LIBOR transition: GBP update—18 May, 2020

May 18, 2020 Joshua Roberts

Summary

Despite the disruption caused by the COVID-19 pandemic, the UK Financial Conduct Authority is still advising all market participants to prepare for a discontinuation of LIBOR at the end of 2021. That said, two interim deadlines which are key for borrowers have been pushed back:

  • Deadline for banks to stop signing new loans on LIBOR—pushed back from Q3 2020 to Q1 2021
  • Punitive haircuts to be applied to LIBOR-linked collateral—pushed back from 1 October 2020 to 1 April 2021

In order to prepare for the transition, borrowers should:

  • Identify their firm’s current LIBOR exposures under existing loans and derivatives, with a focus on those expiring after 2021
  • Assess their existing fallback provision and understand how their contracts would behave if they remain unamended
  • Evaluate the economic and operational impacts of the current fallback provisions, and of switching from LIBOR to SONIA
  • Understand the timeline for any amendments required to their existing contracts, and for entering into new debt an derivative contracts that may be based on SONIA rather than LIBOR

 

We’ll continue to provide updates in our resource center as market conditions evolve and implications for our clients change. In the meantime, please feel free to reach out to your Chatham representative if we can support your LIBOR transition efforts.

 


Disclosures

Chatham Hedging Advisors, LLC (CHA) is a subsidiary of Chatham Financial Corp. and provides hedge advisory, accounting and execution services related to swap transactions in the United States. CHA is registered with the Commodity Futures Trading Commission (CFTC) as a commodity trading advisor and is a member of the National Futures Association (NFA); however, neither the CFTC nor the NFA have passed upon the merits of participating in any advisory services offered by CHA. For further information, please visit chathamfinancial.com/legal/notices/.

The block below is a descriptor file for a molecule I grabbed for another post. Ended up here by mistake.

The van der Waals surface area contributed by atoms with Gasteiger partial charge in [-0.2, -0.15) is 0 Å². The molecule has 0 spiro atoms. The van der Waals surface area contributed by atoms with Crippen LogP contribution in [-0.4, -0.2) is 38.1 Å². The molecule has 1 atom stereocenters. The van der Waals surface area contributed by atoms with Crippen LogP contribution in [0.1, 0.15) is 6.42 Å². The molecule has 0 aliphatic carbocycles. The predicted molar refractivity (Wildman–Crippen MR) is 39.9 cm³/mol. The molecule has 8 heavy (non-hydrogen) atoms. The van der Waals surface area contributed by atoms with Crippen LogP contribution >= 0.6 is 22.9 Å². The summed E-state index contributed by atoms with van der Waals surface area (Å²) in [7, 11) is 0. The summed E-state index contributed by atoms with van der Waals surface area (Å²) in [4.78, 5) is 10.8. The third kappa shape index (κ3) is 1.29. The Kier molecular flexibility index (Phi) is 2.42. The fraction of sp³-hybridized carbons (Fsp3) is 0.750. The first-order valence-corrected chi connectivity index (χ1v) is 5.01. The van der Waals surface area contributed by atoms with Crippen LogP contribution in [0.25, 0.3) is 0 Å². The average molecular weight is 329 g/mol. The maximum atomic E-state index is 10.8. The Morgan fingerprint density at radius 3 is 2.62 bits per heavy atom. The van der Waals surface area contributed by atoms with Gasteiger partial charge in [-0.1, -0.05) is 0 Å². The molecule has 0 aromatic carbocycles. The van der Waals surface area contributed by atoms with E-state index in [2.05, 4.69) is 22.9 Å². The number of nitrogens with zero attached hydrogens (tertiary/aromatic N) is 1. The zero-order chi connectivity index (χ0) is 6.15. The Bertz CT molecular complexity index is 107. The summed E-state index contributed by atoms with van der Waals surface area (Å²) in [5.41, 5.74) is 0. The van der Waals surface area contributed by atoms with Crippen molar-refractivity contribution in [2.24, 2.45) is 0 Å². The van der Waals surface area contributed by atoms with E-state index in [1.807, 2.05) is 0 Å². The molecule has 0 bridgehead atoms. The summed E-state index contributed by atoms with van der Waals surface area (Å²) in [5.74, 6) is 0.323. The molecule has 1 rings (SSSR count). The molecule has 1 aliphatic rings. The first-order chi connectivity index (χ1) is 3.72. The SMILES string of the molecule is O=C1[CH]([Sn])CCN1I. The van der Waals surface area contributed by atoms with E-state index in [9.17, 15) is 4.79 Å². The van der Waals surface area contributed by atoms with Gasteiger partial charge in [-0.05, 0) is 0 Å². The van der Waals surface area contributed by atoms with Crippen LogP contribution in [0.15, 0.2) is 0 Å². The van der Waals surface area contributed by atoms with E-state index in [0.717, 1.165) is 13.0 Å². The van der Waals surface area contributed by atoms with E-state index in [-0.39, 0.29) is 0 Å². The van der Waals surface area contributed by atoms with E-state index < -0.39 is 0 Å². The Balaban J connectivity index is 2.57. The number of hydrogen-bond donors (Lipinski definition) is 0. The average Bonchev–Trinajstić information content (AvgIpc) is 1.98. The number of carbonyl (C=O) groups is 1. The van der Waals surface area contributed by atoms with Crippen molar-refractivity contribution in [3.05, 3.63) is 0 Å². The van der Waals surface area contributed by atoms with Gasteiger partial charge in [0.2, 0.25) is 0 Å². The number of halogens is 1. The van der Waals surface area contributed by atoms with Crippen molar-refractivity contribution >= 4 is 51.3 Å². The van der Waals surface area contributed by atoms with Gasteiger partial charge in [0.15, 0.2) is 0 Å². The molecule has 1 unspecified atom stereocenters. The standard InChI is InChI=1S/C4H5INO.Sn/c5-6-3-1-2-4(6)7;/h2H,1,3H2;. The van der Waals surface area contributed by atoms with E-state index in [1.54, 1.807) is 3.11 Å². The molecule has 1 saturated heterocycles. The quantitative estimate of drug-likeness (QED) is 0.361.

Transactions in over-the-counter derivatives (or “swaps”) have significant risks, including, but not limited to, substantial risk of loss. You should consult your own business, legal, tax and accounting advisers with respect to proposed swap transaction and you should refrain from entering into any swap transaction unless you have fully understood the terms and risks of the transaction, including the extent of your potential risk of loss. This material has been prepared by a sales or trading employee or agent of Chatham Hedging Advisors and could be deemed a solicitation for entering into a derivatives transaction. This material is not a research report prepared by Chatham Hedging Advisors. If you are not an experienced user of the derivatives markets, capable of making independent trading decisions, then you should not rely solely on this communication in making trading decisions. All rights reserved. 20-0155

About the Author

Joshua Roberts

Josh's role is to assist Chatham's clients in assessing their exposures to the financial markets – predominantly interest rates and foreign exchange – and to structure hedging solutions to manage these risks.

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